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An Autonomous Institution, Ministry of Human Resource Development, Govt. of India
Seminars and Colloquia


Systematics, biogeography, and diversification in Asian tropical forests: case studies from centipedes and butterflies 
Thu, Oct 11, 2018,   11:00 AM to 12:00 PM at Seminar Room 34, 2nd Floor, Main Building

Dr.Jahnavi Joshi
Newton International Fellow, Natural History Museum, London


Understanding the causal processes that have generated the stunning biodiversity in tropical forests has been fundamental to ecological and evolutionary research. In the last two decades, the advent of molecular techniques has allowed a systematic examination of
both evolutionary and contemporary ecological processes driving diversity patterns.

In this talk, I will explore the role of the geographical, geological and ecological processes on biogeography and diversification among two arthropod groups (centipedes and butterflies) at different spatial scales, tropical forests of the Western Ghats in peninsular India and
South and Southeast Asia. To this end, I have integrated multiple lines of evidence, including DNA sequences, morphological traits, and data from geology, climate, and ecology, finding that geographic and geo-climatic processes have played an important role in diversification in both centipedes and butterflies. While some of the molecularly-delineated centipede species did not exhibit morphological divergence, they occupied distinct climatic niches across the Western Ghats, suggesting ecological speciation. Butterflies exhibited a large morphological variation in wing patterns and mimicry which are thought to be involved in ecological adaptation. However, there was no significant effect of wing pattern diversity, and mimicry detected on diversification rates, indicating that geographic factors played an important role in their diversification. These two case studies highlight the need to assess multiple ecological and evolutionary axes when examining diversification patterns and processes. I will follow this by demonstrating the use of molecular phylogenies and biogeography to understand community assembly of species, which has traditionally been studied from under an ecological lens. I will demonstrate that evolutionary history, biogeographic isolation, and stochastic colonisation influence assembly of mimetic butterfly communities.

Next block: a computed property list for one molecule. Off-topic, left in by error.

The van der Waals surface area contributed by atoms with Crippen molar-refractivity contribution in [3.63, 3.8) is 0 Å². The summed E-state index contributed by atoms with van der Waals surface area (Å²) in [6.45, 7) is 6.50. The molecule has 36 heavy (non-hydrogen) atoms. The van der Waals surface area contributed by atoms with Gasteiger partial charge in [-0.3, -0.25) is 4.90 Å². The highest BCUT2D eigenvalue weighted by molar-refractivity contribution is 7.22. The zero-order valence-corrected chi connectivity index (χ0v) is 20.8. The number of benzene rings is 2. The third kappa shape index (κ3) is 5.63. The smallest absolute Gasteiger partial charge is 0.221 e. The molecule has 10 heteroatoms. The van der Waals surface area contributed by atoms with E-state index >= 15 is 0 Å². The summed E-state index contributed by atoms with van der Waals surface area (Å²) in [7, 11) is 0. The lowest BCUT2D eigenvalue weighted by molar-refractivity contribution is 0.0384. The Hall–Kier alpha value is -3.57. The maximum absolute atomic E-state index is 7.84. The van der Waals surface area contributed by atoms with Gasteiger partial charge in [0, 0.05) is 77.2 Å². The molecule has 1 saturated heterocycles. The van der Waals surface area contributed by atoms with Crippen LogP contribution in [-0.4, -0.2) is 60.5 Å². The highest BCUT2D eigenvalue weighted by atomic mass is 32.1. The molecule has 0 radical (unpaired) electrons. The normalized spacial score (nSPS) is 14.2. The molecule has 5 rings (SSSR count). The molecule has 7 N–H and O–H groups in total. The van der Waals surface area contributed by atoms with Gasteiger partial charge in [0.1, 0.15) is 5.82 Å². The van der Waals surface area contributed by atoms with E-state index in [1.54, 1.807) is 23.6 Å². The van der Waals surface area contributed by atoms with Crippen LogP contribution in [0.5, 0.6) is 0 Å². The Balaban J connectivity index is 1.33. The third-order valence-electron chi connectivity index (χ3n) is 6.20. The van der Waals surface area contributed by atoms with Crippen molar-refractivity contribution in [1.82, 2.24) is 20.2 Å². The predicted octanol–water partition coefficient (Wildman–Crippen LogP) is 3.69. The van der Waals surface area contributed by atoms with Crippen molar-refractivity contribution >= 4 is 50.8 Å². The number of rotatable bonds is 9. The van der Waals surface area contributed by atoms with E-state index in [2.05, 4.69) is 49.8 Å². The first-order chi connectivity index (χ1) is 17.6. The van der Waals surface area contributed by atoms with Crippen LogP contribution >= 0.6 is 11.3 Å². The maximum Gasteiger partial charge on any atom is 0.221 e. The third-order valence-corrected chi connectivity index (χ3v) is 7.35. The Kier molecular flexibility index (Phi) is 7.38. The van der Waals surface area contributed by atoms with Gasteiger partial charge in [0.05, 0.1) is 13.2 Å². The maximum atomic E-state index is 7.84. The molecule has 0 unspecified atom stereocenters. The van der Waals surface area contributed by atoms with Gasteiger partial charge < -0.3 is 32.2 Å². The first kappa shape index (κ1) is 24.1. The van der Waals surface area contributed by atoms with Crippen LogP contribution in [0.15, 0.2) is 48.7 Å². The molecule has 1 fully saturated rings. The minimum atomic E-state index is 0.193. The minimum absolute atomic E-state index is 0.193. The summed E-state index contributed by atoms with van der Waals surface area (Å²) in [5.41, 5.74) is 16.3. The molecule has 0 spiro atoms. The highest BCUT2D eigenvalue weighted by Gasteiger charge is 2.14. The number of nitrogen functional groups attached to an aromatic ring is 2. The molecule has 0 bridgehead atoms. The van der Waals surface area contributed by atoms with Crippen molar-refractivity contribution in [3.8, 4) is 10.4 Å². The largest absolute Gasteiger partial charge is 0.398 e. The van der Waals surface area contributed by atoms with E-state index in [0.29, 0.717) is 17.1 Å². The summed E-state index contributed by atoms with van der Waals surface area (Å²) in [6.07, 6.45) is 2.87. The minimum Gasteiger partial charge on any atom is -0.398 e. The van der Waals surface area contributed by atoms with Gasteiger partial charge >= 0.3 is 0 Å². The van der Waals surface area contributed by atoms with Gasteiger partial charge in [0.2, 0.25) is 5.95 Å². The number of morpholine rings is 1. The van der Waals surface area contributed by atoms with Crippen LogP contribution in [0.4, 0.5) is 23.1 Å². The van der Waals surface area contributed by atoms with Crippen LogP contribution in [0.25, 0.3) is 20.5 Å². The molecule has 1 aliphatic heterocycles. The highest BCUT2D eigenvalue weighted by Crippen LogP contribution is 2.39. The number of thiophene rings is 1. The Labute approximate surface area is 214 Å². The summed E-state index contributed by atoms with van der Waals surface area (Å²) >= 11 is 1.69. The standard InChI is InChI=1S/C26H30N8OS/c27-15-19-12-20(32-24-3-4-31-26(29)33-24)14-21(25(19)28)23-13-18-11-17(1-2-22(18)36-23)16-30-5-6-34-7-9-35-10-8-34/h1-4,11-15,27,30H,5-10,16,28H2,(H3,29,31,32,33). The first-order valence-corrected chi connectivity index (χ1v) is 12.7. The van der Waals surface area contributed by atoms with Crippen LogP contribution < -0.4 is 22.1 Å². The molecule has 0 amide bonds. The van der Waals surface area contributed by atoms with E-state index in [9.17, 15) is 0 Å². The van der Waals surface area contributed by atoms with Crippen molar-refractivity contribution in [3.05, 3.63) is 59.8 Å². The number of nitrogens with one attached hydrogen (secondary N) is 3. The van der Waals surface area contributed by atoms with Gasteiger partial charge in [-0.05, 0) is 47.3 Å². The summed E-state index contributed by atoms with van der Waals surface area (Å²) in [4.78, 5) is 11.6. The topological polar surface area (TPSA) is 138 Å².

Towards the end, I will talk about my future research, where I plan to focus on exploring processes that influence extant diversity patterns using multiple invertebrate taxa that vary across evolutionary and ecological gradients. Currently, such multi-taxa and
multi-disciplinary studies are lacking in India and are limited to few studies in tropical forests of South America and Madagascar. I hope insights from these studies will contribute towards our understanding to broader questions in evolutionary biology such as: How did tropical
biodiversity originate and how is it maintained? Why are the tropics so species rich? Also, I hope to contribute substantially towards understanding arthropod evolution and systematics in one of the most biodiverse and less explored regions in the world.